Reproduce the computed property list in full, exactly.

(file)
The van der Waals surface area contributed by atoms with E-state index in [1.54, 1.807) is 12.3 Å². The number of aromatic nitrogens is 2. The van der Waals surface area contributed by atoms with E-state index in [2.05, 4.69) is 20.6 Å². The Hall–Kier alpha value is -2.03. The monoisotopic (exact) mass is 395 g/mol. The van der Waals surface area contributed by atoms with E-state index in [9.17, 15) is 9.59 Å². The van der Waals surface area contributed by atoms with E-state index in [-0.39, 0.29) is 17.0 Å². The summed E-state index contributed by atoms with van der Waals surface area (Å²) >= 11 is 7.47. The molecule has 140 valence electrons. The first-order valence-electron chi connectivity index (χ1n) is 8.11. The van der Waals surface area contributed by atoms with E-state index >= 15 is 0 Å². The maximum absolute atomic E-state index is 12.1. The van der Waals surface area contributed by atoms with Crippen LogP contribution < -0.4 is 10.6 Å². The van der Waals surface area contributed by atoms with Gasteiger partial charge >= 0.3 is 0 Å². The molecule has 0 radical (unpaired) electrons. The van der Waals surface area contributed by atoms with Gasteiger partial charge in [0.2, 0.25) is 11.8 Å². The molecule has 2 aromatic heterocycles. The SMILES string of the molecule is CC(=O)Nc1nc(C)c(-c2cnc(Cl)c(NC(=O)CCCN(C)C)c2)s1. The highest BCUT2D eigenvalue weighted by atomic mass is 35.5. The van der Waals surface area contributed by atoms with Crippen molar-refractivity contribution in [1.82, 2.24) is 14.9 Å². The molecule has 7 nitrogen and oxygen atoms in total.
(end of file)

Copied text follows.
The van der Waals surface area contributed by atoms with E-state index in [1.54, 1.807) is 12.3 Å². The number of aromatic nitrogens is 2. The van der Waals surface area contributed by atoms with E-state index in [2.05, 4.69) is 20.6 Å². The Hall–Kier alpha value is -2.03. The monoisotopic (exact) mass is 395 g/mol. The van der Waals surface area contributed by atoms with E-state index in [9.17, 15) is 9.59 Å². The van der Waals surface area contributed by atoms with E-state index in [-0.39, 0.29) is 17.0 Å². The summed E-state index contributed by atoms with van der Waals surface area (Å²) >= 11 is 7.47. The molecule has 140 valence electrons. The first-order valence-electron chi connectivity index (χ1n) is 8.11. The van der Waals surface area contributed by atoms with E-state index >= 15 is 0 Å². The maximum absolute atomic E-state index is 12.1. The van der Waals surface area contributed by atoms with Crippen LogP contribution < -0.4 is 10.6 Å². The van der Waals surface area contributed by atoms with Gasteiger partial charge >= 0.3 is 0 Å². The molecule has 0 radical (unpaired) electrons. The van der Waals surface area contributed by atoms with Gasteiger partial charge in [0.2, 0.25) is 11.8 Å². The molecule has 2 aromatic heterocycles. The SMILES string of the molecule is CC(=O)Nc1nc(C)c(-c2cnc(Cl)c(NC(=O)CCCN(C)C)c2)s1. The highest BCUT2D eigenvalue weighted by atomic mass is 35.5. The van der Waals surface area contributed by atoms with Crippen molar-refractivity contribution in [1.82, 2.24) is 14.9 Å². The molecule has 7 nitrogen and oxygen atoms in total.